This is something I'm thinking of often over the past couple of weeks. I wont' bore you with the details, but I purchased some things from Sears.com and had lots of difficulty with my order - things out of stock, their redoing my bill but removing the sale prices that had been effective the date I made the purchases, delivery and installation issues, etc. In all, it resulted in seven customer service calls in which I spoke to a variety of very pleasant people, none of whom were empowered with the ability to do anything more than record my complaint or transfer me to the next person who couldn't help me either. Now I'm getting daily emails from Sears advising me about similar items that I might like. It's bothersome on a number of levels. First, because it's so obviously automated and no one is actually checking whether these things make sense before bugging people with them. One of the items I bought was a kitchen stove - do they really think it's useful to send me daily emails about other kitchen stoves? How many people actually buy more than one of these within, even say 5 or 10 years, of their last one? But the thing that bugs me most is that these emails are perfectly symbolic of the lack of thought or care invested in the customer's experience AFTER they've made the purchase.

I guess what I'm thinking of here is really some effect of corporatization. If I had shopped from a local appliance dealer (a rare find these days) I wouldn't be getting these emails with thoughtless suggestions to buy a new stove each day and I would have been able to talk to a shop owner who would have taken personal responsibility for seeing the order through and keeping my business.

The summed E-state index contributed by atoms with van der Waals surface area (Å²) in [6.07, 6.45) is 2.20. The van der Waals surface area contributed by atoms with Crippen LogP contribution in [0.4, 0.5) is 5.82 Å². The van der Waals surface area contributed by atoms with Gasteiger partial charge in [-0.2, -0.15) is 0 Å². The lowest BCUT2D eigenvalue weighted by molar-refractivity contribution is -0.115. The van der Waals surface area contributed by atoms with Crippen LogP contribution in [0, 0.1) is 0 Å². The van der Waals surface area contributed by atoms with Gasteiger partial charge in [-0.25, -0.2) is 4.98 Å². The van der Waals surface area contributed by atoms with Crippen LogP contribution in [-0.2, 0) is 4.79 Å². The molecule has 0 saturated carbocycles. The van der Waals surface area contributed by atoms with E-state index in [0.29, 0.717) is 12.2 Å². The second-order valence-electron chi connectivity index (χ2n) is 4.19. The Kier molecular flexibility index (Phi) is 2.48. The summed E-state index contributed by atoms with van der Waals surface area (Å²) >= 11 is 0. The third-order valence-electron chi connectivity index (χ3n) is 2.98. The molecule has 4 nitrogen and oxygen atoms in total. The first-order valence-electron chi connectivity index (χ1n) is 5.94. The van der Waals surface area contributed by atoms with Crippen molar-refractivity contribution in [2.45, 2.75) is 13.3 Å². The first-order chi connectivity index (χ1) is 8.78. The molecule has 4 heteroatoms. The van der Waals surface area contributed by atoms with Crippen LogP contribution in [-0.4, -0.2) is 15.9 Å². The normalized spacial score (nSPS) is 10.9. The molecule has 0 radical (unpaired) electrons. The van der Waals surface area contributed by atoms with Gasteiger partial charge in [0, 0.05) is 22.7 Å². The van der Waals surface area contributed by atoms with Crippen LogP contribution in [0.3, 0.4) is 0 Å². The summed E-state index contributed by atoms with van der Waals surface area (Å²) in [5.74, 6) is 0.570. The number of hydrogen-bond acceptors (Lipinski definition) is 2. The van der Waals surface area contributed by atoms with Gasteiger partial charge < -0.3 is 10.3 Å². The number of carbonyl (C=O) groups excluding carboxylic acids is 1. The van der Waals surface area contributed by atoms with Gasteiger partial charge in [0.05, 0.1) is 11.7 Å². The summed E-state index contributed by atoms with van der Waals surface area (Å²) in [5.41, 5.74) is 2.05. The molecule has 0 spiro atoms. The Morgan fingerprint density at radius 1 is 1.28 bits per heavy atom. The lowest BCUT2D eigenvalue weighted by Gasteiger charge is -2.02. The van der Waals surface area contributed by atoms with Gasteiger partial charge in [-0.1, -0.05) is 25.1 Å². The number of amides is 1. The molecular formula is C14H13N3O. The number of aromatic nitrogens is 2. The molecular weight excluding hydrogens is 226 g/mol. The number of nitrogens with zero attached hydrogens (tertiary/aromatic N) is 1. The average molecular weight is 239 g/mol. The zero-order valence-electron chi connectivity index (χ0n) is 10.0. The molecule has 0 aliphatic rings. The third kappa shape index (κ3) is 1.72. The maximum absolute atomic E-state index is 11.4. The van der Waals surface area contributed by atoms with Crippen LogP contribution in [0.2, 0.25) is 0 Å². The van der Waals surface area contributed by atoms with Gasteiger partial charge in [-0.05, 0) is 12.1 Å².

I guess this turned into a bit of a rant on my part but these emails are just so puzzling to me and reflective of such a very superficial interest in cultivating a repeat customer.

Anonymous said...

I have not thought of this subject in such deep terms, I must admit. Despite the fact that I do possess 14 black skirts, I have never accused myself of having no free will and being manipulated into buying them. I have always seen my love of black skirts a compromise between my job (teaching forces me to be at least slightly elegant) and my lifelong love for all things goth (this love has faded over the years considerably). That's why I obviously needed a classic pencil black skirt and a pencil black skirt with a frilly tail, a maxi black skirt and a midi with a tremendous corset lacing in the back, 2 full black skirts, one slightly below the knee, on slightly above, one pleated and one pleated as well but with delicate white dots...and so the madness continues. But I can assure you that in my mind I can justify rationally the purchase of every one of them. How rational it *really* was, I dare not judge.
I rarely buy online thus do not come across web recommendations too often; I guess anyway I'd reject them for the pure spite that resides in my mind. What I've always loathed in my life was the bitter consciousness that someone is trying to manipulate me into something (there's no one who likes it but some people simply do not care); it triggers in me indefinite amounts of anger... then again, I do own 73 scarves. And seems my biggest problem here is the ability to count just about anything.
Cheers
Katya

Eyeliah said...

I have seemed to let go of these cravings in the past 6 months, which has scared me in regards to what I can blog about now? I have a small wardrobe, barely any shoes.....
Still waaaay too many socks and skirts thou, so it's not like I'm immune.
Fringe is filmed in my city! I see the set ups and filming all the time. :)